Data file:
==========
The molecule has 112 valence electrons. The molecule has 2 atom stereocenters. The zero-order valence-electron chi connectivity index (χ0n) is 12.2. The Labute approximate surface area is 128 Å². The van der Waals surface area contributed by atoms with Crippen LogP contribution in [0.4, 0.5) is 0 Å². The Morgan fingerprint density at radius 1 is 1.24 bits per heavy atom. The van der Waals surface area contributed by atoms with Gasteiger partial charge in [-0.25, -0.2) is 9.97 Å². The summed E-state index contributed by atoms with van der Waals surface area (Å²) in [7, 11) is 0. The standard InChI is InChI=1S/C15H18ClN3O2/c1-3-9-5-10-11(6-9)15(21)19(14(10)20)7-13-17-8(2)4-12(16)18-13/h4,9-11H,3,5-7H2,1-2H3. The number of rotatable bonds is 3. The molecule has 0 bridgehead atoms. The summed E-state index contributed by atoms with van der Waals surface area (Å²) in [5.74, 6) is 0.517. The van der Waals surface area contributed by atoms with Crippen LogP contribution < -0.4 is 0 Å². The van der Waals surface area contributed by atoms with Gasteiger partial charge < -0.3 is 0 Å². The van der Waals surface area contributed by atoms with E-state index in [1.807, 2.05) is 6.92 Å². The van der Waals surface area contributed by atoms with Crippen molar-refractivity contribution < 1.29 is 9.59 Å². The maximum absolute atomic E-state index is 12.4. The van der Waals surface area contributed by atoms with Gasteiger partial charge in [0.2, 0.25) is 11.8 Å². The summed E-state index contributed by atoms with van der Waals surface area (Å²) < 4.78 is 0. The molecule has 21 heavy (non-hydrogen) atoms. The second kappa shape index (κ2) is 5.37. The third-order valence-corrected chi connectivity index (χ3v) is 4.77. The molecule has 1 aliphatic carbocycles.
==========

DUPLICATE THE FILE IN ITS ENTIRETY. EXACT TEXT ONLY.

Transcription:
The molecule has 112 valence electrons. The molecule has 2 atom stereocenters. The zero-order valence-electron chi connectivity index (χ0n) is 12.2. The Labute approximate surface area is 128 Å². The van der Waals surface area contributed by atoms with Crippen LogP contribution in [0.4, 0.5) is 0 Å². The Morgan fingerprint density at radius 1 is 1.24 bits per heavy atom. The van der Waals surface area contributed by atoms with Gasteiger partial charge in [-0.25, -0.2) is 9.97 Å². The summed E-state index contributed by atoms with van der Waals surface area (Å²) in [7, 11) is 0. The standard InChI is InChI=1S/C15H18ClN3O2/c1-3-9-5-10-11(6-9)15(21)19(14(10)20)7-13-17-8(2)4-12(16)18-13/h4,9-11H,3,5-7H2,1-2H3. The number of rotatable bonds is 3. The molecule has 0 bridgehead atoms. The summed E-state index contributed by atoms with van der Waals surface area (Å²) in [5.74, 6) is 0.517. The van der Waals surface area contributed by atoms with Crippen LogP contribution < -0.4 is 0 Å². The van der Waals surface area contributed by atoms with Gasteiger partial charge < -0.3 is 0 Å². The van der Waals surface area contributed by atoms with E-state index in [1.807, 2.05) is 6.92 Å². The van der Waals surface area contributed by atoms with Crippen molar-refractivity contribution < 1.29 is 9.59 Å². The maximum absolute atomic E-state index is 12.4. The van der Waals surface area contributed by atoms with Gasteiger partial charge in [0.2, 0.25) is 11.8 Å². The summed E-state index contributed by atoms with van der Waals surface area (Å²) < 4.78 is 0. The molecule has 21 heavy (non-hydrogen) atoms. The second kappa shape index (κ2) is 5.37. The third-order valence-corrected chi connectivity index (χ3v) is 4.77. The molecule has 1 aliphatic carbocycles.